Knowledge : Theory must hold water but more importantly it must be useful!

A list of blog entries that contain techniques and actions that relate to theories and principles.

…I am seeing PM, everywhere…making lunch today and…

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Chen Zhonghua’s Online Lesson on Sept. 2, 2020.

Presenter: Chen Zhonghua   Length: 73 min.   In: English   Year: 2020  Difficulty:2/5  At:Edmonton Chen Zhonghua Taiji Academy

Chen Zhonghua Online Lesson Sept. 3, 2020
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Master Chen Zhonghua started correcting student’s Yilu form. This session corrected the first 13 moves of Yilu.
Presenter: Chen Zhonghua   Length: 65 min.   In: English   Year: 2020  Difficulty:1/5  At:Edmonton Chen Zhonghua Taiji Academy

Chen Zhonghua Online Lesson 2020-0901
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Chen Zhonghua taught the important concept of the frontal vertical line in Chen Style Taijiquan Practical Method. This is a must to have. Presenter: Chen Zhonghua   Length: 67 min.   In: English   Year: 2020  Difficulty:4/5  At:Edmonton Chen Zhonghua Taiji Academy

Chen Zhonghua Online Lesson 20200831
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OL20200831

Chen Zhonghua explains where the power is in the form of the first 13 movements of the Yilu form.
Presenter: Chen Zhonghua   Length: 7 min.   In: English   Year: 2020  Difficulty:4/5  At:Edmonton Chen Zhonghua Taiji Academy

Webex class will be held at http://webex.practicalmethod.ca for this video at 10 am ET on Saturday, Aug 1, 2020 to practice these moves together. If you would like to join, please leave a message below.

Yilu First 13 Moves Power Points 20200717
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StepUpToJi

We will have an online class based on this video using the comment section of this video at 10:30 am Central Time, 11:30 pm Eastern Time on Saturday, April 4, 2020. On the days that I am teaching, I have selected a series of videos that will be taught in a sequential manner. The primary emphasis will be improving your understanding of how to take an opponent’s space that utilizes the principles that are inherit to Chen Style Practical Method Taijiquan. The video’s include:
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Chen Zhonghua’s Sept. 2019 Toronto Workshop Video.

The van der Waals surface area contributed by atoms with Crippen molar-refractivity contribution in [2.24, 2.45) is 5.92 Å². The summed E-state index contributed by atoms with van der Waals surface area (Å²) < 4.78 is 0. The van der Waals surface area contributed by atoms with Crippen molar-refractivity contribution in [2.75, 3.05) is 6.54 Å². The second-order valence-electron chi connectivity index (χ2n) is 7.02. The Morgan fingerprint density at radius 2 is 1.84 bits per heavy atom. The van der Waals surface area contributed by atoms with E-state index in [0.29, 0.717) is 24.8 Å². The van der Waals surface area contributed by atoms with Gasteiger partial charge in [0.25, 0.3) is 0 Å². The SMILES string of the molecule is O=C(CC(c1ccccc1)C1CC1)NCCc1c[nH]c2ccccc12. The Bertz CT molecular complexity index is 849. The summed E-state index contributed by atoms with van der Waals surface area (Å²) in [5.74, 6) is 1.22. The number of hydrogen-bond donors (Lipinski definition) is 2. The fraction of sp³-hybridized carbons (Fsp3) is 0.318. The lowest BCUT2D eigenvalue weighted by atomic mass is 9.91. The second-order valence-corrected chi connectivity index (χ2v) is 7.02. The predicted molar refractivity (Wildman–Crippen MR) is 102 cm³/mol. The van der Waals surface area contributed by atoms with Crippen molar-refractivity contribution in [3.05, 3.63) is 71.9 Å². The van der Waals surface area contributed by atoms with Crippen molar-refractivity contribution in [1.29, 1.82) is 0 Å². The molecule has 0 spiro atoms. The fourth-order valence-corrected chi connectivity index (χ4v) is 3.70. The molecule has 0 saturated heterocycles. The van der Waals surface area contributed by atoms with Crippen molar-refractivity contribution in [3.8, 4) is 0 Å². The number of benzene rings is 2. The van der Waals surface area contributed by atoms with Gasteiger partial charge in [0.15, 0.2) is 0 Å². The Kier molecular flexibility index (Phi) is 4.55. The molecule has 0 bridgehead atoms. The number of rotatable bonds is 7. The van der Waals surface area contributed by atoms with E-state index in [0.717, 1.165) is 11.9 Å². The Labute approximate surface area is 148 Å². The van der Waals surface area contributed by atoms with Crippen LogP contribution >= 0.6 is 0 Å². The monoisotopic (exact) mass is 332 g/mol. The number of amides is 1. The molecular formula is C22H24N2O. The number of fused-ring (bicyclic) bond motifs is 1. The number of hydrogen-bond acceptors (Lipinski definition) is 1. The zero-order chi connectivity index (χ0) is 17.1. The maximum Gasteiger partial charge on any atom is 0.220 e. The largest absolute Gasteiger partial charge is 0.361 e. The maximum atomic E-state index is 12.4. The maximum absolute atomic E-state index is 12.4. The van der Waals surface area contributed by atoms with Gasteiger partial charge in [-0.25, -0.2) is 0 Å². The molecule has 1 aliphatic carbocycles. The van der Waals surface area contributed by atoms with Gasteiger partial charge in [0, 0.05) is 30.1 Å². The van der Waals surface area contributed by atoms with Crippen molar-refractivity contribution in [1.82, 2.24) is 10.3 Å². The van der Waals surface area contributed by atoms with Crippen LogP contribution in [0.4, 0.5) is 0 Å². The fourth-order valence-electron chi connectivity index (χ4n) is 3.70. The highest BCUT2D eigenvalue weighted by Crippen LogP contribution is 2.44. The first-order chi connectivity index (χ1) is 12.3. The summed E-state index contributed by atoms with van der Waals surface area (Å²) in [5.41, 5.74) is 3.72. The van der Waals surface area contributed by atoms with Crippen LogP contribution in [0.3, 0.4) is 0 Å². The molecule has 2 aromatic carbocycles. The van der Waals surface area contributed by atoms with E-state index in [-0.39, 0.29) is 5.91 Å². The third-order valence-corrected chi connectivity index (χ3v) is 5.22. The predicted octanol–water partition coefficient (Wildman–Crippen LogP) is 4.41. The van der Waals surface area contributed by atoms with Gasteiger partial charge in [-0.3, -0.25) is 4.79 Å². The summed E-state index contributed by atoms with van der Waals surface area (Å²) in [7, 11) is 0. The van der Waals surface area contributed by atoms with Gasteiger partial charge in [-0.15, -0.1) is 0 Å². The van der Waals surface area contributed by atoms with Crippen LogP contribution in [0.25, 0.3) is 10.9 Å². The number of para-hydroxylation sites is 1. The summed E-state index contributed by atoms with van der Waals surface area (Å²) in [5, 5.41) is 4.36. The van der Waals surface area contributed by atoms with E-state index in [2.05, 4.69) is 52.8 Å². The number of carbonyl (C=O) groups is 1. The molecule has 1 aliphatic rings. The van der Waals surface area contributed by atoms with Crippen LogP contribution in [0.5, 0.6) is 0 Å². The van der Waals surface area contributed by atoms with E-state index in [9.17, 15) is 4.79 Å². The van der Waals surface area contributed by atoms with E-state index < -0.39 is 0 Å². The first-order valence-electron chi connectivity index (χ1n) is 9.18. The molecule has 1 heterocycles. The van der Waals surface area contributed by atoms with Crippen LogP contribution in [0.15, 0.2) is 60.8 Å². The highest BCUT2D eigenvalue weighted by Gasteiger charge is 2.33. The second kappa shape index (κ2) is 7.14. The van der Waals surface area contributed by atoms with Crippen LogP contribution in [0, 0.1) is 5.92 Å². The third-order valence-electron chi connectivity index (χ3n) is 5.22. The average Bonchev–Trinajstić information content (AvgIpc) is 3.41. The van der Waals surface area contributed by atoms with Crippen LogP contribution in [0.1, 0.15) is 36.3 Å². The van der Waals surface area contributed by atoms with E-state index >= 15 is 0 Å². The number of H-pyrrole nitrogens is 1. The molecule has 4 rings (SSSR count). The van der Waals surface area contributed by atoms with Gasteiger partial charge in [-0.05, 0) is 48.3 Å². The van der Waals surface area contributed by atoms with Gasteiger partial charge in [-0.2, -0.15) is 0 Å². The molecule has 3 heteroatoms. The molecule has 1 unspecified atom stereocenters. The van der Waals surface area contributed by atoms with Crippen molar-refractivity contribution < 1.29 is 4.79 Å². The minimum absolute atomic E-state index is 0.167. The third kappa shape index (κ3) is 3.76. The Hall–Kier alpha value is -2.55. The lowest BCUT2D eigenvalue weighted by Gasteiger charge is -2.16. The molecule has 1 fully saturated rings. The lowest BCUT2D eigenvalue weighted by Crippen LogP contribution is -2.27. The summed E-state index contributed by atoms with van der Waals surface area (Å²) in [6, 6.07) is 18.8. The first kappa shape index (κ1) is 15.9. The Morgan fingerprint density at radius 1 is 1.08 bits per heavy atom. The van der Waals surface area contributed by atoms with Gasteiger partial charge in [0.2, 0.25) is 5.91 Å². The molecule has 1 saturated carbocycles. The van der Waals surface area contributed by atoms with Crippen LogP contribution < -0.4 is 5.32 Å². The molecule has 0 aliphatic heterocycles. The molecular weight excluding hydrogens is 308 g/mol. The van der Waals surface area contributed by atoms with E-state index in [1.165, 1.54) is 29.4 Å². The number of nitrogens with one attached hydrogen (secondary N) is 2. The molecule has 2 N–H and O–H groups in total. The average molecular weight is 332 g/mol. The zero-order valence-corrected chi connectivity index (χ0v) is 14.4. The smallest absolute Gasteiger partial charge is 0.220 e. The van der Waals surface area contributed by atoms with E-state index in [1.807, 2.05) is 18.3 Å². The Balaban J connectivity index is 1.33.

Presenter: Chen Zhonghua   Length: 10 min.   In: English   Year: 2019  Difficulty:2/5  At:Toronto

TO1909-Hand-Foot Stretch
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The three basic vertical stretches: Read more

Pre Foundations 5

by Wilkin Ng on 2018/06/18

Something to keep in mind when practicing Yilu, if there is a principle to follow then that principle has to be applied in all moves.

Please comment on what principle you are currently focusing in Yilu practice

Someone asked a question in the Youtube comment of Master Chen video.

This is what I wrote back:

A: Taijiquan is structural power, from long time practice, you can find out the most efficient way to generate this power from joints relationship

Q: But how did the first founder of Taichi knew in the first place that if he started an unconventional ways with long practices he would achieved something?

how would you answer this question?

 

Pawel's Notes at 30,000 feetI’m writing this at about 30,000 feet on the plane from Munich, Germany to Toulouse, France. Master Chen Zhonghua is sitting next to me, it’s late evening and we are both tired from traveling shortly after noon.

On the last flight, from Danzig, Poland to Munich Master Chen gave me another lesson about rotation.

Some of those ideas I had already heard on a flight almost two years ago, but what Master Chen taught me a few hours ago goes much, much further, of course. Some questions were answered, especially regarding applying the theory on the body.

The application cannot be written down, really. It must be demonstrated and felt. Trying do write it down will never do justice to the physical experience felt in person. Read more

Brennan Toh at the Vienna Workshop 2017

Brennan Toh at the Vienna Workshop 2017